My colleagues and I agree: Sharing advice on how to behave at the company holiday party is pretty boring stuff. You’ve heard it all before, right?
Most professionals know the etiquette. Do we always follow it? While we try, sometimes when we are out with others enjoying ourselves in a relaxed atmosphere we forget the rules that seem so simple they don’t need to be spelled out for us. But we should keep in mind that at the company holiday party our actions can have consequences. So, let’s take a look at what can happen and what we can learn from a few object lessons. All of these stories are true:
- A colleague brings his sister to the holiday party. She drinks too much and--ends up sick in the bathroom Happens, right? This time, however, the boss’s wife was the one who took care of her. Lesson: Don’t drink too much and consider a two drink minimum to play it safe.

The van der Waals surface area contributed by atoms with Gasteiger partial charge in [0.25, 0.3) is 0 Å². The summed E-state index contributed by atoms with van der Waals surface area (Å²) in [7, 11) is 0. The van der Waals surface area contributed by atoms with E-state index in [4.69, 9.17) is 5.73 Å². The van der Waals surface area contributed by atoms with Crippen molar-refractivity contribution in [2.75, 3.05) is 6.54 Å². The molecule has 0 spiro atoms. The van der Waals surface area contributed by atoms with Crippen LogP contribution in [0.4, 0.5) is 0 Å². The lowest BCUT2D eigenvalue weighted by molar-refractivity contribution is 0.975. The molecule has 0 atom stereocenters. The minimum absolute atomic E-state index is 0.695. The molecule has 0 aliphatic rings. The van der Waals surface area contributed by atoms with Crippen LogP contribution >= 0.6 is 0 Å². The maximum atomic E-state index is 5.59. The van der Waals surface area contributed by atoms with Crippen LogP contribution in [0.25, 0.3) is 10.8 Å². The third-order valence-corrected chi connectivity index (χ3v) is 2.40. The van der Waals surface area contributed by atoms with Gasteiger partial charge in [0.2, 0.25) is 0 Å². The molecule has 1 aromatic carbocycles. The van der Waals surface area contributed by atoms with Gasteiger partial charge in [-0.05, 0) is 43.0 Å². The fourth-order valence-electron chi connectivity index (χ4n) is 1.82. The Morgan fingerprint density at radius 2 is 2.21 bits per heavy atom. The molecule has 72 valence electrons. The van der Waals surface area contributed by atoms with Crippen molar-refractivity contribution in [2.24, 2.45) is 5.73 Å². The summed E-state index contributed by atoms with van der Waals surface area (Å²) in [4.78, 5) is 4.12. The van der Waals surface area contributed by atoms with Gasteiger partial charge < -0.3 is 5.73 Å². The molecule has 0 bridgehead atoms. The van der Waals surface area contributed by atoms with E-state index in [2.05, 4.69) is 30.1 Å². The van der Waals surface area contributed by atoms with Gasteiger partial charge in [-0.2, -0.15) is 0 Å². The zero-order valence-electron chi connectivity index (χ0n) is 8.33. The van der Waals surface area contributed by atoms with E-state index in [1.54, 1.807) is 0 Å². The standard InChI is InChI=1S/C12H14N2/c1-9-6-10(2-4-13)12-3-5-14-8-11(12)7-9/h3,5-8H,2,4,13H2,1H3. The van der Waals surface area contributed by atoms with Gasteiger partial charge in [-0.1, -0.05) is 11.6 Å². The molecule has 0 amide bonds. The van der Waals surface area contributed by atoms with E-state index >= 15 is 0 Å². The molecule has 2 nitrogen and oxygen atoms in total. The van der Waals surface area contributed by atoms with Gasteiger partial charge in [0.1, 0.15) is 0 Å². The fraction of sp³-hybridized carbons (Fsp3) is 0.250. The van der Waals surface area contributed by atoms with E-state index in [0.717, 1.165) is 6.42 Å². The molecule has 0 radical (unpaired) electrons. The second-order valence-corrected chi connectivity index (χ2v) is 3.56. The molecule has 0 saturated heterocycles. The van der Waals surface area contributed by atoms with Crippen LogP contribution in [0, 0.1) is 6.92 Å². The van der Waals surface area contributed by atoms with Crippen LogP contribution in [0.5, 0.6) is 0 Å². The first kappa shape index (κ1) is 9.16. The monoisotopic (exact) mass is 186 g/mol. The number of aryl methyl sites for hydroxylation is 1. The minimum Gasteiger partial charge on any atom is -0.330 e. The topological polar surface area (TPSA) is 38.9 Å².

- A company decided to hold two holiday parties, for two different groups of employees. One was formal; the other had a Western theme. How could anything go wrong? One employee invited to the formal party got his signals crossed and showed up at the soiree in Western gear. Lesson: Pay close attention to the invite.
- Comfortable with her social circle in the office, one employee huddled with co-workers and began her usual complaints about the boss. Unbeknownst to her, one of the boss’s colleagues was standing nearby, listening to the conversation. Lesson: Stick to neutral topics and mingle.
We don’t want to be preachy--or a wet blanket. We want you to accept your company’s invitation to the holiday party—a gesture on management’s part to thank you for your hard work and contributions throughout the year—and have fun. Plus, being present and engaging may help you further your career. So, in the spirit of holiday giving, we want to leave you with a few words of advice on how to get the most out of the company party this year:
- Respond to the invitation promptly.
- Show up if you indicated that you will be attending—it’s polite.
- Introduce yourself to colleagues in other departments and company leaders.
- Talk to people!
- Don't overshare on social media.
- Thank the organizers for putting together the party.